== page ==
5.337 Kangaroo

Cycle 5 – Item 337

8 (Mon) December 2014



at The Meat & Wine Co

-Southbank, Melbourne, Australia-


Mission to Australia (Day 3)

In Melbourne.  Here to participate in a “Training of Trainers” workshop organized by The McCabe Centre for Law & Cancer to develop capacity-building programs for government officials towards strengthening their national legal frameworks on NCD risk factors.


On the way back to the hotel, I dropped by The George Lounge  for a pot.

Draft beers come in 3 sizes: pot = half pint (285 ml), pint = pint (570 ml), jug = 2 pints (1,140 ml).

I had a pot of Golden Axe and a pint of Carlton Draught.

“Lionel Richie” = “all night long.”


My first view of the city skyline, Central Business District as seen from Southbank.

The Meat & Wine Co. is a South African restaurant chain.  Founded 2000 in Australia, currently with 4 locations.  As the name of the business would suggest, the menu is all about meat, mostly grilled, from steaks and ribs to sausages and cutlets, beef and lamb and pork and chicken and … kangaroo.  Other than salads and sides, the only vegetable item is “Vegetarian Plate (please ask your waiter).”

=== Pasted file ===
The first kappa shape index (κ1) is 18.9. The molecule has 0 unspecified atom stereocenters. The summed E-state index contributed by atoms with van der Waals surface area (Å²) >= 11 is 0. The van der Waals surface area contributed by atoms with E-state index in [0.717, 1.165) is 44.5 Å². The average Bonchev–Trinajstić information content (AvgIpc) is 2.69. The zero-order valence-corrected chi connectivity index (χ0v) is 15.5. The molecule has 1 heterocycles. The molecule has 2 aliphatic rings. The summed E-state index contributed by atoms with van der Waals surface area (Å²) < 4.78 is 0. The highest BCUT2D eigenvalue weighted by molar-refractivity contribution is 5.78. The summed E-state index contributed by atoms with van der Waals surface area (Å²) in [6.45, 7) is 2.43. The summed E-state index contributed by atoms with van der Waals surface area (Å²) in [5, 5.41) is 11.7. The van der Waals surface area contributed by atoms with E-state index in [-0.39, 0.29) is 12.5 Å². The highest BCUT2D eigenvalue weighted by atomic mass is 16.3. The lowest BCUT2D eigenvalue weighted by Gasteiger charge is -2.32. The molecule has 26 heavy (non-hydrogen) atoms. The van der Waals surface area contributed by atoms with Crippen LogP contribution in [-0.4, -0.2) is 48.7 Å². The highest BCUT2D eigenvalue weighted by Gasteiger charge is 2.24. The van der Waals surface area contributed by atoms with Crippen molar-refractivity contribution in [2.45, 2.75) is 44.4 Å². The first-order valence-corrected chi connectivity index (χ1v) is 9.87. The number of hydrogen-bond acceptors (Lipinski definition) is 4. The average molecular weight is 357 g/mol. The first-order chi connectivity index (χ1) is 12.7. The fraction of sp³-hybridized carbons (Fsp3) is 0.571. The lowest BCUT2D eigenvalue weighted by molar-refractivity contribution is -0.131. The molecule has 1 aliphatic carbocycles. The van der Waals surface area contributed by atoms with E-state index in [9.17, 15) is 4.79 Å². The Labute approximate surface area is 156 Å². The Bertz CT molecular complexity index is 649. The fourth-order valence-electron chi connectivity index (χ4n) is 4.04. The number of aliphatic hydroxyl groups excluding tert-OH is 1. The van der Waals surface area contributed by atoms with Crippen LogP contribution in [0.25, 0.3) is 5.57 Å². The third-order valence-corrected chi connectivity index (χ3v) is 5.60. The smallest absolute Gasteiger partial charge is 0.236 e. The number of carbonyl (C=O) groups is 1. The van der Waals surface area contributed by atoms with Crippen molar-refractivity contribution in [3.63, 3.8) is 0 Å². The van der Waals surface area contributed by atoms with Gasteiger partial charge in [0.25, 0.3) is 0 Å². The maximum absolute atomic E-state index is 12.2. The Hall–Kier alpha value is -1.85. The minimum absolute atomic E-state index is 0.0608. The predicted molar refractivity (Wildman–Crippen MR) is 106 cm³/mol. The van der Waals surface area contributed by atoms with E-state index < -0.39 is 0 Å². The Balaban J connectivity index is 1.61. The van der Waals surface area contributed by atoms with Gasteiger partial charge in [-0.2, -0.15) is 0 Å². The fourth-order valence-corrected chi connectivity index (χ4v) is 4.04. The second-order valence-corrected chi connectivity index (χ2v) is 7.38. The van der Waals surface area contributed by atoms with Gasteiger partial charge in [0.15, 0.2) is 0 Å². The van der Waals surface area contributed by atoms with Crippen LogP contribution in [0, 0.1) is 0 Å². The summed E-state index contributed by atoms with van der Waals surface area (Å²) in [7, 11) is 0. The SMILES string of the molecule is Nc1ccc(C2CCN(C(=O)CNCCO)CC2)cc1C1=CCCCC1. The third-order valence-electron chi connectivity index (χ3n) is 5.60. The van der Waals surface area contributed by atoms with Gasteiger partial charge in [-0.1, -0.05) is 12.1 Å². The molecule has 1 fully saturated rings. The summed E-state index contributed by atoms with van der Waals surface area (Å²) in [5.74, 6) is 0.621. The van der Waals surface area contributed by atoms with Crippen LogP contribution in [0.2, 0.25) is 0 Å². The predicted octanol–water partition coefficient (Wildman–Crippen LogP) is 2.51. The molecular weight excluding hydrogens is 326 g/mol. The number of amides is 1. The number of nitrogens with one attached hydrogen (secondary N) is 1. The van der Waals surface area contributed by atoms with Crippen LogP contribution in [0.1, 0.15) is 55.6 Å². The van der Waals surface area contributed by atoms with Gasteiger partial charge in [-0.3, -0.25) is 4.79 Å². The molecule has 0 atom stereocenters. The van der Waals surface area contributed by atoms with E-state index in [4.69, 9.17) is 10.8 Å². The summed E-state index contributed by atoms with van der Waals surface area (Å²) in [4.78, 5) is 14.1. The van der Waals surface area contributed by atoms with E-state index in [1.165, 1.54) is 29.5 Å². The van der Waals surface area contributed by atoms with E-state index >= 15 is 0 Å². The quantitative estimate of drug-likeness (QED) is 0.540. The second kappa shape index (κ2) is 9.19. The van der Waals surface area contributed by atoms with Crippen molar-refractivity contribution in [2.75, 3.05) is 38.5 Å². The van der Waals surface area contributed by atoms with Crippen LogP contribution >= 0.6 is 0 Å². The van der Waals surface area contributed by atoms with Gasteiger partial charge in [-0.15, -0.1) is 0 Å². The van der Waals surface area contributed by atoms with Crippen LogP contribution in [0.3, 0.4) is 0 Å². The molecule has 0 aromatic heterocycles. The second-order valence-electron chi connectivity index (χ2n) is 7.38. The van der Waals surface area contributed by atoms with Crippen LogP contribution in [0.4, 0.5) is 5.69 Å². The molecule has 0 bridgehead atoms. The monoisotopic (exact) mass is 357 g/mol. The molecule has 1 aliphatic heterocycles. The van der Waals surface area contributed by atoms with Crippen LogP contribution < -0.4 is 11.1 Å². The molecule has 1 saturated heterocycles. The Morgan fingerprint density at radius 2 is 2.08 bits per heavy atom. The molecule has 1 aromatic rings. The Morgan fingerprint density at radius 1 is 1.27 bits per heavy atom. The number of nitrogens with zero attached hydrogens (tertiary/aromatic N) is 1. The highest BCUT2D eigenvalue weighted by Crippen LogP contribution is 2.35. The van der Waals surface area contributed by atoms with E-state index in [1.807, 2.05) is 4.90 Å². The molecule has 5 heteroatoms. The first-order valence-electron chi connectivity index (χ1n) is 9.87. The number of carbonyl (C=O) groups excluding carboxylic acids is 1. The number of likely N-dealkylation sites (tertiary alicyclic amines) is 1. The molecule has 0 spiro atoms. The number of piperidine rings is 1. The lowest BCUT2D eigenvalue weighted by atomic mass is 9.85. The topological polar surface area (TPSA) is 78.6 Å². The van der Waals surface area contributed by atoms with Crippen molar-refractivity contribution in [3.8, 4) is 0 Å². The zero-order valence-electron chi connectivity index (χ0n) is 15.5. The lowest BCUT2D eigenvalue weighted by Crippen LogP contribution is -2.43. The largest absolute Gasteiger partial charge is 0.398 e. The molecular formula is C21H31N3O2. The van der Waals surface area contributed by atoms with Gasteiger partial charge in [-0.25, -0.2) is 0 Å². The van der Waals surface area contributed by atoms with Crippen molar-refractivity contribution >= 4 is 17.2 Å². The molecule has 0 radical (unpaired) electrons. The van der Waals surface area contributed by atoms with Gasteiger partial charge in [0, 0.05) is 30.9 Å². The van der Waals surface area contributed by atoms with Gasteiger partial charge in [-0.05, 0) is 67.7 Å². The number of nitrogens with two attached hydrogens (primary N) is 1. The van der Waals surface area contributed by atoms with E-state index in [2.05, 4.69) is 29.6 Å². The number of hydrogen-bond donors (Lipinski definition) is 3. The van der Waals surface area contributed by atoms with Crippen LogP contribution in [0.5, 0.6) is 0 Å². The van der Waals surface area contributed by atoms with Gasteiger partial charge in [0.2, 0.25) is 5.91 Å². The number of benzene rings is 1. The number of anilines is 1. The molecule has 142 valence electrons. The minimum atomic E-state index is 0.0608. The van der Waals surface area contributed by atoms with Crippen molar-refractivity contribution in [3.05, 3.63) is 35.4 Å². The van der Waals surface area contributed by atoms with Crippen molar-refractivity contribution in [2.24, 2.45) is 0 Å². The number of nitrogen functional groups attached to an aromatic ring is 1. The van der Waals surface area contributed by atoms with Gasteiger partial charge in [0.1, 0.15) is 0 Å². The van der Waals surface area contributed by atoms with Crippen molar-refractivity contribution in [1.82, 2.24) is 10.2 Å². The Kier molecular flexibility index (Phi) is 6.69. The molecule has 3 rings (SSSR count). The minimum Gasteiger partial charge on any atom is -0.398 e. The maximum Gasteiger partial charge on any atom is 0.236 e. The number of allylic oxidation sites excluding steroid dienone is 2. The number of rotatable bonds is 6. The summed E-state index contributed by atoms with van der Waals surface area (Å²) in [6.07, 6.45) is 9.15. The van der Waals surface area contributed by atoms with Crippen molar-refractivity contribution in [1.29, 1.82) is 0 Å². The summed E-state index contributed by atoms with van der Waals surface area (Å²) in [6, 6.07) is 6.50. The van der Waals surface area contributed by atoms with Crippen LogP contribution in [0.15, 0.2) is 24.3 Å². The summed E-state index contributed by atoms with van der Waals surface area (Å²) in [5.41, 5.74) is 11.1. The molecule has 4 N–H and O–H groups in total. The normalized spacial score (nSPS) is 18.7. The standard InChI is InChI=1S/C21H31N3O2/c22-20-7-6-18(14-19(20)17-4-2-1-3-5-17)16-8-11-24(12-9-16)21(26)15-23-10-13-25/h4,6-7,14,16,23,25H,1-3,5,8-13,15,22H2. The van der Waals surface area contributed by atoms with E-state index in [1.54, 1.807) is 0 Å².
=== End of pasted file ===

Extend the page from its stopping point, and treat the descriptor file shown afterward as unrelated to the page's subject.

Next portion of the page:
Being in Australia, I had to sample the local fauna.  Animals that would fall under the “bushfood” or “bush tucker/tukka” rubric: kangaroo, wallaby, emu, crocodile, koala, grub.  Maybe not the grub.  Just kidding about the koala.  Unfortunately for me, fortunately for the animals, such fare is not readily available in urban settings.  Even the locals attending the workshop couldn’t think of any places, apparently never having thought about it.  Various googlings turned up a couple of establishments, such as The Meat & Wine Co., which offers only kangaroo, done one way.  I still have the rest of the week to investigate further, but I’m not keeping my hopes up.

The food was thoroughly unremarkable.  I was disappointed that the kangaroo looked/felt/tasted exactly like lean beef, making the cynic in me to think that the kitchen could substitute cow and nobody would be the wiser.  The so-called “tomato chutney” was merely chunky BBQ sauce.  Roasted chats – small/baby/new potatoes – okay.  Deep-fried onion rings reminded me of Outback Steakhouse’s notorious Bloomin’ Onion.  Oh well.   At least I get to add a new animal to the list.



(See also DUTY TRAVEL)

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